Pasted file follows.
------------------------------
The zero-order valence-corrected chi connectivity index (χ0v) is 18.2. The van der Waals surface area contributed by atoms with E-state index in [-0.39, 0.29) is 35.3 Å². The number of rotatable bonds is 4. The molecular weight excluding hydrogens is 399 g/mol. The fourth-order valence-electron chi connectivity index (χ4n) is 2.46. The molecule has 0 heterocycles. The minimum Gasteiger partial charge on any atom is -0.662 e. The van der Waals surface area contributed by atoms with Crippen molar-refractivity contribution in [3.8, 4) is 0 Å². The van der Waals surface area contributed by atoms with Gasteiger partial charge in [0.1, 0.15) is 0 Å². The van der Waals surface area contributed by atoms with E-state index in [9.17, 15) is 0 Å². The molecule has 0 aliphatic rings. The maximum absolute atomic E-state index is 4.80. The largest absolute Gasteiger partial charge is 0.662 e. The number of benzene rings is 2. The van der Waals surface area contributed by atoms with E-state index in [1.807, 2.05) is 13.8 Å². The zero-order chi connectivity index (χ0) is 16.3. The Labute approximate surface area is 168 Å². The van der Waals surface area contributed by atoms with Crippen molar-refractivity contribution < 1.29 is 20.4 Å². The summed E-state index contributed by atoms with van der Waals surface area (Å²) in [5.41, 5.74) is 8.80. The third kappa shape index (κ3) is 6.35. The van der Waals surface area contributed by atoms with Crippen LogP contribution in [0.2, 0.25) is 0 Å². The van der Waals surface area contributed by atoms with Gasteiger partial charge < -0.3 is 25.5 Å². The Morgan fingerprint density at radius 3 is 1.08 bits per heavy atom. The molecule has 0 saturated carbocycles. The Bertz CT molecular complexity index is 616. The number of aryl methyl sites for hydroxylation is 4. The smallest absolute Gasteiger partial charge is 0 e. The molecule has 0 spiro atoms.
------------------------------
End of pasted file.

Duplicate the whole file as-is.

The zero-order valence-corrected chi connectivity index (χ0v) is 18.2. The van der Waals surface area contributed by atoms with E-state index in [-0.39, 0.29) is 35.3 Å². The number of rotatable bonds is 4. The molecular weight excluding hydrogens is 399 g/mol. The fourth-order valence-electron chi connectivity index (χ4n) is 2.46. The molecule has 0 heterocycles. The minimum Gasteiger partial charge on any atom is -0.662 e. The van der Waals surface area contributed by atoms with Crippen molar-refractivity contribution in [3.8, 4) is 0 Å². The van der Waals surface area contributed by atoms with Gasteiger partial charge in [0.1, 0.15) is 0 Å². The van der Waals surface area contributed by atoms with E-state index in [9.17, 15) is 0 Å². The molecule has 0 aliphatic rings. The maximum absolute atomic E-state index is 4.80. The largest absolute Gasteiger partial charge is 0.662 e. The number of benzene rings is 2. The van der Waals surface area contributed by atoms with E-state index in [1.807, 2.05) is 13.8 Å². The zero-order chi connectivity index (χ0) is 16.3. The Labute approximate surface area is 168 Å². The van der Waals surface area contributed by atoms with Crippen molar-refractivity contribution < 1.29 is 20.4 Å². The summed E-state index contributed by atoms with van der Waals surface area (Å²) in [5.41, 5.74) is 8.80. The third kappa shape index (κ3) is 6.35. The van der Waals surface area contributed by atoms with Crippen LogP contribution in [0.2, 0.25) is 0 Å². The van der Waals surface area contributed by atoms with Gasteiger partial charge < -0.3 is 25.5 Å². The Morgan fingerprint density at radius 3 is 1.08 bits per heavy atom. The molecule has 0 saturated carbocycles. The Bertz CT molecular complexity index is 616. The number of aryl methyl sites for hydroxylation is 4. The smallest absolute Gasteiger partial charge is 0 e. The molecule has 0 spiro atoms.